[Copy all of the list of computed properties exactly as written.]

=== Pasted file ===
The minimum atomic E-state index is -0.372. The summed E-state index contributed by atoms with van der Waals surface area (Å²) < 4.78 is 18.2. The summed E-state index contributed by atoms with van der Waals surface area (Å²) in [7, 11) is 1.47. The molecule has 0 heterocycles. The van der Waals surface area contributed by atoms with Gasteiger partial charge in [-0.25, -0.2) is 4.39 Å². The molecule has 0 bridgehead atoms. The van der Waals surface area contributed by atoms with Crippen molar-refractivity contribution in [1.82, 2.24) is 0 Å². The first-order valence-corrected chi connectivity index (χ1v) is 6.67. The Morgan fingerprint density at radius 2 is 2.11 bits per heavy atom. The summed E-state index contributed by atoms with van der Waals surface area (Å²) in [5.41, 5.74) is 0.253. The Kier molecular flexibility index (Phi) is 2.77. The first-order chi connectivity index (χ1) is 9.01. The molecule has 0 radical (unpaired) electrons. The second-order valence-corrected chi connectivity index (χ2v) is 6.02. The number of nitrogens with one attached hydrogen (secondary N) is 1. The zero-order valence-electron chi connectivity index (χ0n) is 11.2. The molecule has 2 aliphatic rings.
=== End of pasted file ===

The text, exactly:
The minimum atomic E-state index is -0.372. The summed E-state index contributed by atoms with van der Waals surface area (Å²) < 4.78 is 18.2. The summed E-state index contributed by atoms with van der Waals surface area (Å²) in [7, 11) is 1.47. The molecule has 0 heterocycles. The van der Waals surface area contributed by atoms with Gasteiger partial charge in [-0.25, -0.2) is 4.39 Å². The molecule has 0 bridgehead atoms. The van der Waals surface area contributed by atoms with Crippen molar-refractivity contribution in [1.82, 2.24) is 0 Å². The first-order valence-corrected chi connectivity index (χ1v) is 6.67. The Morgan fingerprint density at radius 2 is 2.11 bits per heavy atom. The summed E-state index contributed by atoms with van der Waals surface area (Å²) in [5.41, 5.74) is 0.253. The Kier molecular flexibility index (Phi) is 2.77. The first-order chi connectivity index (χ1) is 9.01. The molecule has 0 radical (unpaired) electrons. The second-order valence-corrected chi connectivity index (χ2v) is 6.02. The number of nitrogens with one attached hydrogen (secondary N) is 1. The zero-order valence-electron chi connectivity index (χ0n) is 11.2. The molecule has 2 aliphatic rings.